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SCOOBY-DOO! 13 SPOOKY TALES: SURF’S UP SCOOBY-DOO! (DVD)

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ScoobyDooSurfsUpcoverGrade: B+
Entire family: Yes
1969-2015, 272 min. (13 cartoons), Color
Not rated (would be G, easily)
Warner Bros.
Aspect ratio: Varies (see below)
Featured audio: Dolby Digital 2.0
Bonus features: N/A
Trailer/Amazon link

“Scooby-Doo! and the Beach Beastie” is a brand-new 22-minute cartoon and the sixth direct-to-DVD offering of its kind. But when you compare this latest effort with the “filler” added to flesh out the two-disc Scooby-Doo! 13 Spooky Tales: Surf’s Up, Scooby-Doo!, you almost wish that Warner Bros. had substituted a few more older episodes instead. “Beach Beastie” is by far the weakest, a going-through-the-motions affair that relies too much on Fred’s paranoia over nets and Scooby’s new love interest. It also offers too little in the way of mystery and phony monster moments—the two driving forces behind the popular franchise. What we get this time is a water monster that we’ve seen too many times before in other films.

Though a few voiceover actors and the style of drawing and animation changed over the years, the formula remains mostly the same: the Mystery, Inc. gang (timid Great Dane Scooby-Doo, always hungry Shaggy, bookish Velma, stylish Daphne, and All-American guy Fred) rambled onto the scene where a monster or ghost was terrifying people. Sometimes they were hired to get to the bottom of things, while other times they helped out a friend or simply “fell into” a mystery while trying to take a vacation—often to some exotic location. And always the unmasking revealed a phony monster with someone inside or with a remote control manipulating it for revenge or personal gain.

I don’t know if Warner Bros. deliberately chose “filler” episodes from a full range of Saturday-morning Scooby-Doo! cartoon shows, but to me that variety is the chief bonus. You really get a sense of the whole arc of this franchise. If only Warner Bros. had arranged the episodes in order, so viewers could better see how the characters and the series developed over 40 years. As is, the episodes are arranged either thematically (if you’re a glass half-full person) or randomly (if half-empty).  More

New on Blu-ray and DVD (May 5, 2015)

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SelmaThe top release this week will have limited family appeal because of its frank depiction of violence. Selma, a 2014 historical drama starring David Oyelowo as Dr. Martin Luther King Jr., tells the story of the 1965 march from Selma to Montgomery over voting rights. In Alabama, blacks were being prevented from registering to vote by any means possible, including threats and bombings. This mass march, which ended at the steps of the Alabama State Capitol—where Gov. Wallace had ordered his troopers to shoot anyone who so much as touched the Capitol steps—led to President Johnson signing the Voting Rights Act of 1965. As happens with most films based on real events, there are omissions and inaccuracies, but this PG-13 film still manages to deliver a powerful history lesson for families with mid-teens. Look for it on Blu-ray or DVD this week.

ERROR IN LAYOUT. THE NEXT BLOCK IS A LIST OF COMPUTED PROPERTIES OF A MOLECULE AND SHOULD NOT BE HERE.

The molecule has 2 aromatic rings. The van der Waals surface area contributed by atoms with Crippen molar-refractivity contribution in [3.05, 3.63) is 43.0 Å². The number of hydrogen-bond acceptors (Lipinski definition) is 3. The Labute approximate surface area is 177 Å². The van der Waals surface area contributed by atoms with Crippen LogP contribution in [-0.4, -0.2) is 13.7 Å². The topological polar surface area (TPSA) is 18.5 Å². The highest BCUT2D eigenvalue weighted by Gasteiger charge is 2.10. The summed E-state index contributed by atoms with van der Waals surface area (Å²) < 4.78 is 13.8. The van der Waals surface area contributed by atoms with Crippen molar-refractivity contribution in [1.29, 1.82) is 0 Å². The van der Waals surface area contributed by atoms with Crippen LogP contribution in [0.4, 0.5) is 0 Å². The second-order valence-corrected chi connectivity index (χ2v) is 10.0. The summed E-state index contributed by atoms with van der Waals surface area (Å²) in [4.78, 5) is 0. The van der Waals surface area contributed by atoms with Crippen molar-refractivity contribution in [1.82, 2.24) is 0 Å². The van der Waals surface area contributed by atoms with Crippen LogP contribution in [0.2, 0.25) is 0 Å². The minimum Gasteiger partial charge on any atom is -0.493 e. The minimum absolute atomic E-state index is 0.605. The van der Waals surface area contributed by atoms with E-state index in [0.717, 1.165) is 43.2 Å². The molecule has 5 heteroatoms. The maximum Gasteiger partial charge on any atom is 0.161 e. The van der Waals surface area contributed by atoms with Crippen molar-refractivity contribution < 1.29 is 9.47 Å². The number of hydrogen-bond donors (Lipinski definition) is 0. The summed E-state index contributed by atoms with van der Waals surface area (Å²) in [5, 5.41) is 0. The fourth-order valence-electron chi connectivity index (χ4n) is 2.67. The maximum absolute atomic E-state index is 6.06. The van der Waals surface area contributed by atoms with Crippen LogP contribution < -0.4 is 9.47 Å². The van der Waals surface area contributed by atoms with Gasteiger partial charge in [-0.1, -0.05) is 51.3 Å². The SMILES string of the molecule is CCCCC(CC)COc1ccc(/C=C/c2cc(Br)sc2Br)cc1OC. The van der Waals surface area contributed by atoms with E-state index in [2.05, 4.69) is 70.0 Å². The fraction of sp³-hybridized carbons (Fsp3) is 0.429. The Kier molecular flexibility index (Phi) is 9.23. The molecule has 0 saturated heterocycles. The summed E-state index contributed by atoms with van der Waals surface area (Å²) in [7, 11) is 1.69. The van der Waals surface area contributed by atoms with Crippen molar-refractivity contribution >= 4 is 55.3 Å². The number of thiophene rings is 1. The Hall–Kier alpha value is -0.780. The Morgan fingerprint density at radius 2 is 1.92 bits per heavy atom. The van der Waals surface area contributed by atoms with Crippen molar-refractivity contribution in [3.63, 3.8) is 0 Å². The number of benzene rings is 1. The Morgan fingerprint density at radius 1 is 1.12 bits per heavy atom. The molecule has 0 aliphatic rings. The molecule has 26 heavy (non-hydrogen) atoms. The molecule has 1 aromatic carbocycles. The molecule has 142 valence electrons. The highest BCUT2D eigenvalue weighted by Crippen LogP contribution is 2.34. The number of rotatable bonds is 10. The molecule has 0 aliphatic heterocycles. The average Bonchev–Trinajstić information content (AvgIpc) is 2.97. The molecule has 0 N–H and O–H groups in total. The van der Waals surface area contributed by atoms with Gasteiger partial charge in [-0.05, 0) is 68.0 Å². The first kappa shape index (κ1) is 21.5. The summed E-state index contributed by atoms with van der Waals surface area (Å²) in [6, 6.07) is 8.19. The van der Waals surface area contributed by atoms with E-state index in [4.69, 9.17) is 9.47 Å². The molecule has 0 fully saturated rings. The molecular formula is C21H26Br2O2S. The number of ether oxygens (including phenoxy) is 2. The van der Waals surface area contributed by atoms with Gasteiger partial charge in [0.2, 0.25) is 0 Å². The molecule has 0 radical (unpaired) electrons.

SinatraFans of musicals can latch onto the Frank Sinatra 5-Film Collection on Blu-ray this week. It features two sailor-leave musicals from the ‘40s, the 1955 film version of Damon Runyon’s Guys and Dolls, the wonderful prohibition-era Rat Pack musical Robin and the 7 Hoods, and the heist/caper flick Ocean’s 11—all rated PG. I gave it a collective B in my review, and if your family likes old movies this is a good collection to get.

LadyhawkeFantasy fans, meanwhile, might like to check out the Blu-ray release of Richard Donner’s (Superman II) 1985 film Ladyhawke, starring the unlikely cast of Matthew Broderick, Michelle Pfeiffer, Rutger Hauer, and Alfred Molina. It’s about two lovers who are cursed to be, respectively, a wolf by night and a hawk by day. To break the spell they have to join forces with a thief (Broderick) to overthrow the corrupt bishop (Molina). It can seem a little slow and difficult to follow at times, which is more of a reason for the PG-13 rating than the violence and brief surprising nudity (a woman’s breast, wounded by an arrow).

Spare PartsIf you want to take a chance on a film that will win over some viewers and reduce others to shrugs, there’s Spare Parts, a brand-new movie starring George Lopez and Jamie Lee Curtis about four illegal immigrants in high school who form a robotics club and enter an underwater robot competition that draws some of the country’s most heralded schools, among them perennial robotics champ MIT. Call it a different kind of underdog story, out on DVD only.

FugitiveAfter that, it’s all about television. Fans of the old-time serial The Fugitive: Complete Series, starring David Janssen, can get this black-and-white (three seasons) and color (one season) drama in a complete series DVD release this week. Rated #36 on TV Guide’s 50 Greatest TV Shows of All Time, it featured Janssen as a doctor who returned home one night to find his wife dead and glimpse a one-armed man escaping. The rest of the series focused on his escape from a train en route to death row and his subsequent flight across the U.S., working here and there and always doing his part to patch up people’s lives—as one would expect a doctor like Richard Kimble to do. Tracking him is Police Lieutenant Philip Gerard (Barry Morse), but Kimble manages to stay one jump ahead of him and one step behind the one-armed man he’s trying to find to clear his name. It’s a milestone TV series that will be popular with families who are into older crime dramas.